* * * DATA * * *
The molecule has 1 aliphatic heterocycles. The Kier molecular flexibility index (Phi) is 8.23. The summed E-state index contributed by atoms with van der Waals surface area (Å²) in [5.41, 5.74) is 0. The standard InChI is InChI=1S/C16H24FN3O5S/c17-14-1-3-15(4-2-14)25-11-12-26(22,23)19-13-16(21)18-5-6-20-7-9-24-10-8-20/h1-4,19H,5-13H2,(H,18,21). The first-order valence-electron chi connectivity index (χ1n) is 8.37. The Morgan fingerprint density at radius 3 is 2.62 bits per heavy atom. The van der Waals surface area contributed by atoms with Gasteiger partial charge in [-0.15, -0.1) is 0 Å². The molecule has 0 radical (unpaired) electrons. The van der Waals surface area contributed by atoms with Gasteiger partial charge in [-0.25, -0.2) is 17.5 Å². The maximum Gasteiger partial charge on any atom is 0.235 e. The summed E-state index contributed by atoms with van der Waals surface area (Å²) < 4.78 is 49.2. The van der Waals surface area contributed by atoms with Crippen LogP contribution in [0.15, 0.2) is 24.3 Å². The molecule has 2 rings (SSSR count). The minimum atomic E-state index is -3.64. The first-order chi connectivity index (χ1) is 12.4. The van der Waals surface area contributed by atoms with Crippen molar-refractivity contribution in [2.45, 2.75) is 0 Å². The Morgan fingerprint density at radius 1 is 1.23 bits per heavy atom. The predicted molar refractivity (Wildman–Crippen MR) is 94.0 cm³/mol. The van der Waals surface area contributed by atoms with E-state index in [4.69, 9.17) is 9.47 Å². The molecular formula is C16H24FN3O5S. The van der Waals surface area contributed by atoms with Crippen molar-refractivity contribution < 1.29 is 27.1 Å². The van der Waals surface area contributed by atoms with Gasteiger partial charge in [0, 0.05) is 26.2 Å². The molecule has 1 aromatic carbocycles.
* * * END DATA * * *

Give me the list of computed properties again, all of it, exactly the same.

The molecule has 1 aliphatic heterocycles. The Kier molecular flexibility index (Phi) is 8.23. The summed E-state index contributed by atoms with van der Waals surface area (Å²) in [5.41, 5.74) is 0. The standard InChI is InChI=1S/C16H24FN3O5S/c17-14-1-3-15(4-2-14)25-11-12-26(22,23)19-13-16(21)18-5-6-20-7-9-24-10-8-20/h1-4,19H,5-13H2,(H,18,21). The first-order valence-electron chi connectivity index (χ1n) is 8.37. The Morgan fingerprint density at radius 3 is 2.62 bits per heavy atom. The van der Waals surface area contributed by atoms with Gasteiger partial charge in [-0.15, -0.1) is 0 Å². The molecule has 0 radical (unpaired) electrons. The van der Waals surface area contributed by atoms with Gasteiger partial charge in [-0.25, -0.2) is 17.5 Å². The maximum Gasteiger partial charge on any atom is 0.235 e. The summed E-state index contributed by atoms with van der Waals surface area (Å²) < 4.78 is 49.2. The van der Waals surface area contributed by atoms with Crippen LogP contribution in [0.15, 0.2) is 24.3 Å². The molecule has 2 rings (SSSR count). The minimum atomic E-state index is -3.64. The first-order chi connectivity index (χ1) is 12.4. The van der Waals surface area contributed by atoms with Crippen molar-refractivity contribution in [2.45, 2.75) is 0 Å². The Morgan fingerprint density at radius 1 is 1.23 bits per heavy atom. The predicted molar refractivity (Wildman–Crippen MR) is 94.0 cm³/mol. The van der Waals surface area contributed by atoms with E-state index in [4.69, 9.17) is 9.47 Å². The molecular formula is C16H24FN3O5S. The van der Waals surface area contributed by atoms with Crippen molar-refractivity contribution < 1.29 is 27.1 Å². The van der Waals surface area contributed by atoms with Gasteiger partial charge in [0, 0.05) is 26.2 Å². The molecule has 1 aromatic carbocycles.